Chris Graham

One ID to rule them all

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At Global we deal with a lot of different content types across our various products, including News Articles, Playlists, Podcasts, Videos, etc. These content types are split across many source systems, including third parties. Due to this split of sources of data one thing we increasingly found tricky was reliably identifying the content type when they fed into a single system like a recommendation engine or analytics. This is because it was impossible to determine from a single piece of information alone, namely the ID, what content we were dealing with, and sometimes the accompanying type information wasn’t present. As a result we developed a Universal ID system to solve this problem.

This post details how we went about creating this Universal ID, and things I might personally change if I were doing it again.


We started with a set of simple requirements for the universal ID:

1) Unique Forever

The ID should point to one and only one piece of content now and forever more. If the content was removed the ID should never be reused and it should be impossible for two different content sources to form the same ID.

2) URL Safe

Because our platforms exist on the web and IDs may end up in URLs for things like sharing the ID format should be entirely URL safe, e.g. no troublesome characters used in some encoding formats like equals signs.

3) Short

Short IDs would mean we could pack more of them into less data when passing long lists around. We also wanted to keep IDs short so they could in theory be read out when sharing over a voice call.

Initial Plan

Given the requirements above we came up with an initial plan:

  1. Create a very short unique alphanumeric prefix for each content type we had
  2. Combine this with the current primary ID of the content in the source system
  3. Encode this optimally for a short length and URL safeness.

To avoid the case where the combination of prefix and ID from one system could clash with the prefix and ID from another system we’d encode these in such a way that the clash risk was removed. To give an example of how a clash might happen imagine the following prefix and ID combination:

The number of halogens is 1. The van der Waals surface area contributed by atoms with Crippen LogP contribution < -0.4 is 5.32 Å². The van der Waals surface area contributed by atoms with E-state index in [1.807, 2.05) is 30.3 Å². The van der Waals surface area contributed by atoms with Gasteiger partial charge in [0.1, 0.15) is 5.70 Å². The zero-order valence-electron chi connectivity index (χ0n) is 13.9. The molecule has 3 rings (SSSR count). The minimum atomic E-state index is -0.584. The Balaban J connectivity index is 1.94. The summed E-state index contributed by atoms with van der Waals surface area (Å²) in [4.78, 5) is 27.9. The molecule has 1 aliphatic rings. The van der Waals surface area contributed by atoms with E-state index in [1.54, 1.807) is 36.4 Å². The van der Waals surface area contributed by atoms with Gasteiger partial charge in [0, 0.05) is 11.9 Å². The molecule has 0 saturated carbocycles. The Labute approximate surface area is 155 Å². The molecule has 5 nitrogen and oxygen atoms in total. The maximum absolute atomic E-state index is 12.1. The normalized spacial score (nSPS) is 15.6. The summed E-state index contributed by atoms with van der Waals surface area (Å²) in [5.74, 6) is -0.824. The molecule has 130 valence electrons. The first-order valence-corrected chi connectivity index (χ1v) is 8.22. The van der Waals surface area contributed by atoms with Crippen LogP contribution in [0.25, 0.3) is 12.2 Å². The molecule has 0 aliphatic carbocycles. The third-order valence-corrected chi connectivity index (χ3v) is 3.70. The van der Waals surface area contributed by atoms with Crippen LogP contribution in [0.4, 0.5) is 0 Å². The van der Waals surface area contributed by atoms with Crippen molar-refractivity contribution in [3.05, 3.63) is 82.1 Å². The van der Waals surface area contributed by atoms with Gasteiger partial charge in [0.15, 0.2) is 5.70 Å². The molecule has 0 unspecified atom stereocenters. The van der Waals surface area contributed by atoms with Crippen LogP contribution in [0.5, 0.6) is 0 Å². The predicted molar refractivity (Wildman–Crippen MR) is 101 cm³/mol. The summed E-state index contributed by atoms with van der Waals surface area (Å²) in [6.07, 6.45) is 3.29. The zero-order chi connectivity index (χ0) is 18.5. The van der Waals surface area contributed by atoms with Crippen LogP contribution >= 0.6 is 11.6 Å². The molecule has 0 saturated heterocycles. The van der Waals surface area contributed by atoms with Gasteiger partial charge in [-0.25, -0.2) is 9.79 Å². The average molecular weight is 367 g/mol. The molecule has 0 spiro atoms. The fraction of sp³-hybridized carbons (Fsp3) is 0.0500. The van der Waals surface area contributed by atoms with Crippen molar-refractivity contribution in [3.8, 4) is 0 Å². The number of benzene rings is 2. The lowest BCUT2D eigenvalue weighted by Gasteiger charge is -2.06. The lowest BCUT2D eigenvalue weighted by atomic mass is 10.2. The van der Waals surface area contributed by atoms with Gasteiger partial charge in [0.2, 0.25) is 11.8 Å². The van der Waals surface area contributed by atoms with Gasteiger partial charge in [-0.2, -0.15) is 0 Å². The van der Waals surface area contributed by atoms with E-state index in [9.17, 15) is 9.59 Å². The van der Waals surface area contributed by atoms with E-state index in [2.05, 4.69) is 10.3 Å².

Prefix: p1
ID: 920304


Prefix: p
ID: 1920304

If you were to simply combine those by appending the resulting Universal ID would clash breaking the first requirement, and we didn’t want people to have to worry about avoiding certains prefixes, so some additional considerations would be needed when combining and encoding.

We also decided not to go with the fairly common Base64 encoding (or the URL-safe Base64URL version) because it generated fairly long encodings for short values, and contained symbols and confusable characters which might make for harder reading.

The Solution

The solution ended up being more complex than you might think for a number of reasons.

Firstly, when looking through all the different sources of content we wanted to cover we found we had 3 different primary ID formats in use:

  1. Integer
  2. UUID
  3. An odd composite ID format made up of 2 integers

We’d need to create a method that could encode and decode all 3 ID formats, as we wanted to be able to reverse the encoding.

Secondly, UUIDv4 itself is quite a long ID format by default as it contains 128 bits of information (32 hexadecimal digits), so doing our best to meet the requirement of short IDs would need some clever encoding.

Thus the method we came up with is:

  1. Convert the base of the primary ID to base 10
    • For UUID we stripped out the hyphens, and treated it as base 16
    • For the composite ID format we concatenated the 2 integers with the letter a in the middle, essentially making it a base 11 primary ID
  2. Convert the alpha-numeric prefix to base 10 as well, treating it’s starting base as 36
  3. Concatenate the prefix, the letter a again, and the converted primary ID to create a long base 11 encoding of all the information
  4. Convert the encoded base 11 string to base 58, where base 58 is all lower and upper case letters of the english alphabet, plus the number, but excluding 4 easy confusable characters (0, I, O, l).

This results in Universal IDs that would never conflict and that range from 3-4 characters for low integer primary IDs, averaging around 6-7 characters, and maxing out at an only somewhat unwieldy 26 characters or so for UUID primary IDs.

Here’s a few examples:

42KuVj                     - The podcast "The News Agents"
7DrhGRN                    - A specific episode of "The News Agents"
2JsSa4Z6PBv                - An LBC video clip
7giJZVDDBDi4Me7Lp5xEmpCVwp - An article from Gold about Donny Osmond

What I might change

The Universal ID system continues to work well, but there are a couple of things I might change if I were to create one again:

Remove risky characters

So far we’ve been fairly lucky in that we’ve not knowingly surfaced any rude or offensive IDs, but it’s definitely possible, and an inevitability at some point with incrementing IDs. We at least know our prefixes don’t immediately start off dangerous so any rude or offensive parts wouldn’t be at the start of the ID.

Removing the vowels from the list of possible characters, thereby reducing the final encoding base to 50, trading off against slightly longer strings would probably be the easiest solution.

Stick to only lowercase letters

We don’t often read out URLs, or expect our users to either, but on the rare occasions we do it’s more annoying and takes longer to say “Capital w, r, one, Capital j, …” than a longer string without the need to differentiate.

Removing all upper case letters would drop the encoding base to 34 (29 if also removing vowels) and thus significantly increase the length of the final encoding. It’d definitely be a trickier switch, and encoded UUIDs could get unreasonably long.